Adjuvant hormone therapy in breast cancer patients – why do women discontinue treatment and what are the consequences?
Breast cancer is the most common cancer affecting women and many women are being treated to prevent the cancer from returning, for example with adjuvant hormone therapy. This therapy is prescribed as a once-a-day pill for estrogen receptor-positive breast cancer patients (around 80% of all cases) for a duration of at least five years.
Despite the fact that adjuvant hormone therapy benefits ER-positive breast cancer patients, many of them stop taking this medication before completing the recommended regimen, which can negatively impact their survival. In her doctoral project, Erwei Zeng at the Department of Medical Epidemiology and Biostatistics, evaluated why this happens and how it affects patient outcomes in breast cancer patients diagnosed in the Stockholm-Gotland region of Sweden.
What are the most important results in your thesis?
"One common side effect of adjuvant hormone therapy is hot flashes, which have been linked to better prognosis in a clinical trial, as these side effects suggest that the therapy is working for the patients. Our study showed that women with treatment-related hot flashes were more likely to have worse breast cancer prognoses, probably because they stopped taking the medication due to the negative side effects. Other reasons for stopping the medication prematurely included familial adversity, such as material deprivation, negative family dynamics, and bereavement. We also found that breast cancer patients who stopped taking the medication were more likely to stop taking their cardiovascular medications, which might increase their risk of dying from not only breast cancer but also cardiovascular disease. On a positive note, we found that women who extended their adjuvant hormone therapy beyond a duration of five years had a better chance of staying cancer-free."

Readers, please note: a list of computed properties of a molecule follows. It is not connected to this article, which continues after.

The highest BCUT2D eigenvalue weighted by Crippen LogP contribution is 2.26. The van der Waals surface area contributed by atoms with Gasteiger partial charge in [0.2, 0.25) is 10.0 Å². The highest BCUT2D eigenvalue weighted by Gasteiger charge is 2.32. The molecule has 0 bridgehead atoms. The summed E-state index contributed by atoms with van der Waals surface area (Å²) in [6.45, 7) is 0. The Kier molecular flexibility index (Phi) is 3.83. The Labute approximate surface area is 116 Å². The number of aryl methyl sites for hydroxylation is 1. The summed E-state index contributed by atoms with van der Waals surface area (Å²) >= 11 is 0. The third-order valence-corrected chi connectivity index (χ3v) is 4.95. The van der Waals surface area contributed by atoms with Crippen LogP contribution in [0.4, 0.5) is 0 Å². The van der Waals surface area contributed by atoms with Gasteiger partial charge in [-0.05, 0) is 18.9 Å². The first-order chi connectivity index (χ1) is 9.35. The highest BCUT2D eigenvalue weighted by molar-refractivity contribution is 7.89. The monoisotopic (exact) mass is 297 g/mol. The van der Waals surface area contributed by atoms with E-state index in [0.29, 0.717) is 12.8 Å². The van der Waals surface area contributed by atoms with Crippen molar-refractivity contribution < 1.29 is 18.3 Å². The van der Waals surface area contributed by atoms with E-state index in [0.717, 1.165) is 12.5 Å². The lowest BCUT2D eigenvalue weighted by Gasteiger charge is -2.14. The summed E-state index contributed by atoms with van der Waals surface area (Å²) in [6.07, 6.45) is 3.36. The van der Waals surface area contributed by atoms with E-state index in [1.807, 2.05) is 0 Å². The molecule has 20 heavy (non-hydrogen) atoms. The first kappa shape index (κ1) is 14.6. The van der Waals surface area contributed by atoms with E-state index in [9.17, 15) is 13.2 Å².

What do you think should be done for these women?
"Breast cancer patients need to adhere to their recommended plan for adjuvant hormone therapy to maximize the chances of a positive outcome. Based on my projects, we have few suggestions; First, patients need to be aware of potential side effects and talk to their doctors if they have concerns. Second, patients experiencing familial adversity may need additional support to complete the therapy. Third, taking multiple medications is challenging for breast cancer patients, requiring clinicians’ attention to help patients manage them. Finally, if recommended by their doctors, patients should consider extending the adjuvant hormone therapy duration after initial five years to improve their long-term survival."
Erwei Zeng. Karolinska Institutet (2023), ISBN: 978-91-8016-969-1